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National Science Foundation HomeNational Science Foundation - Directorate for Geological Sciences (GEO)
Polar Programs (PLR)
design element
Division of Polar Programs

Antarctic Infrastructure and Logistics (AIL)
Frequently Asked Question about the U.S. Antarctic Program
U.S. Antarctic Environmental Policy
President's Memordanum Regarding Antarctica (Memorandum 6646, February 1982)
U.S. Policy on Private Expeditions to Antarctica
View PLR Staff
U.S. Antarctic Policy
USAP stations & related facilities
bullet McMurdo Station
bullet Crary Science and Engineering Center
bullet Amundsen-Scott South Pole Station
bullet Palmer Station
bullet Field Camps
USAP support resources
bullet USAP aircraft support
bullet USAP aircraft landing areas
bullet USAP ship support
bullet USAP traverse support
GEO Organizations
Atmospheric and Geospace Science (AGS)
Earth Sciences (EAR)
Ocean Sciences (OCE)
Polar Programs (POLAR)
Polar Programs Organizations
Antarctic Sciences (ANT)
Arctic Sciences (ARC)
Antarctic Infrastructure and Logistics (AIL)
Polar Environment, Safety and Health (PESH)
U.S. Antarctic Program sites
USAP.gov — The U.S. Antarctic Program web portal
PolarIce (USAP Science Support Website)
USAP Marine Operations Services
Antarctic Treaty sites
U.S. Annual Report to the Antarctic Treaty
Council of Managers of National Antarctic Programs
Antarctic Treaty Secretariat
Antarctic Treaty Committee for Environmental Protection
Polar Programs Information
Contact Polar Programs
Polar Programs Budget Information
Related Polar Links
Polar Programs Publications list
Philatelic mail
Polar Programs webmaster



Fuel tanker and USCG icebreaker at McMurdo ice pier.
The fuel tanker Maersk Peary approaches McMurdo Station ice pier, escorted by the U.S. Coast Guard (USCG) icebreaker Polar Star in January 2014. (NSF photo by Peter Rejcek.)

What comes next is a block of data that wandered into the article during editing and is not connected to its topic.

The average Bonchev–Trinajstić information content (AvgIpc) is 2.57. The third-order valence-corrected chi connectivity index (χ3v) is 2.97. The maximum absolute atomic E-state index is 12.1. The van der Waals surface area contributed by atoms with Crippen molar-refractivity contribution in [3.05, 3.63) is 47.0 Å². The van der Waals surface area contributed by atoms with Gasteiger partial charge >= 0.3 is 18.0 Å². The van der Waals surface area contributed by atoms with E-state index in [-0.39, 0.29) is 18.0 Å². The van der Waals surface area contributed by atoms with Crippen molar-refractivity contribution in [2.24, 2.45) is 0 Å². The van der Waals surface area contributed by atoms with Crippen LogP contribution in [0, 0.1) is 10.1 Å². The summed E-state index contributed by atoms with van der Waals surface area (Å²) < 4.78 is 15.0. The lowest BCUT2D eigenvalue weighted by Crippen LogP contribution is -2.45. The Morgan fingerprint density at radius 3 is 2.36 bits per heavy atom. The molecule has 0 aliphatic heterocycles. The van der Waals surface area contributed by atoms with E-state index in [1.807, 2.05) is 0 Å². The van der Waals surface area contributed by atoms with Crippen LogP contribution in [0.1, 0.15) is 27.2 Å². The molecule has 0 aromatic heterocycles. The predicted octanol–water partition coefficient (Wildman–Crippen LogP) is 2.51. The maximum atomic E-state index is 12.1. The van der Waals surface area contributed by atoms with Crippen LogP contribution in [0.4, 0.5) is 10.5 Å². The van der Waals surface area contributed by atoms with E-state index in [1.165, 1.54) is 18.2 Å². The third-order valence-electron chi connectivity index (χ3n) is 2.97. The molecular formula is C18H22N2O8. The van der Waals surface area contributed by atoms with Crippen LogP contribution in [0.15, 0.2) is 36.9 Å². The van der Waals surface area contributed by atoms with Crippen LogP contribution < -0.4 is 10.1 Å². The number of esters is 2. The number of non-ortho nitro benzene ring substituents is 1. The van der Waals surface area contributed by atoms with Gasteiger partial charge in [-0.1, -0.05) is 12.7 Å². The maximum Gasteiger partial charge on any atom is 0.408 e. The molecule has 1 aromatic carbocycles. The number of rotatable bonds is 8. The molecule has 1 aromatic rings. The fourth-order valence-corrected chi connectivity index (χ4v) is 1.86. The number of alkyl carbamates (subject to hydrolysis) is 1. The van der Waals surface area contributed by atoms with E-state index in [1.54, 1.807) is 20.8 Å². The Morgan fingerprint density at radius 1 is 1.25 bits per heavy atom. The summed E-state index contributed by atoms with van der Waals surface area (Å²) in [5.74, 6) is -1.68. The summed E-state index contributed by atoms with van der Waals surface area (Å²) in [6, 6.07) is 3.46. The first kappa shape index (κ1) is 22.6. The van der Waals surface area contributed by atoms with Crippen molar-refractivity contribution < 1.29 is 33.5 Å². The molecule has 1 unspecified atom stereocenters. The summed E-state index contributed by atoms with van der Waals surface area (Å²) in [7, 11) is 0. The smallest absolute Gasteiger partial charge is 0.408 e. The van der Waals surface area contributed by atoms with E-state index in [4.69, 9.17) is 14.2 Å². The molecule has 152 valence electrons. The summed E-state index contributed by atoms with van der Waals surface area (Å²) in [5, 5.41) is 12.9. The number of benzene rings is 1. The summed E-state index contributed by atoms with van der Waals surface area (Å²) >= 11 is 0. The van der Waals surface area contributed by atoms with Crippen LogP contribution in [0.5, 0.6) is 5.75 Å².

A Polar-class, America's most powerful icebreaker, operates annually in the Antarctic. The USCG Polar Star deploys to Antarctica to break a channel through McMurdo Sound and perform other logistics tasks. Glacier, an icebreaker built in 1955, served in Antarctica almost every year until it was decommissioned in 1987. The older Wind-class icebreakers served in Antarctica until the 1979-1980 season.

A Polar-class icebreaker is 122 meters long and displaces 13,400 metric tons. Its diesel engines provide 13,400 kilowatts for normal operations. When required for icebreaking, gas turbines can be operated to increase the power to nearly 45,000 kilowatts. In open water the ship cruises at 13 knots; maximum speed is 17 knots. The ship carries two helicopters. Crew size is 154; the ship can accommodate 20 scientists.

Recently, the National Science Foundation has also leased commerical icebreakers to help with channel breaking and tending operations.

Russian icebreaker Krasin in McMurdo Sound

Under contract to the U.S. Antarctic Program, Russian icebreaker Krasin opens a channel in McMurdo Sound. (NSF photo by Eric Hobday.)



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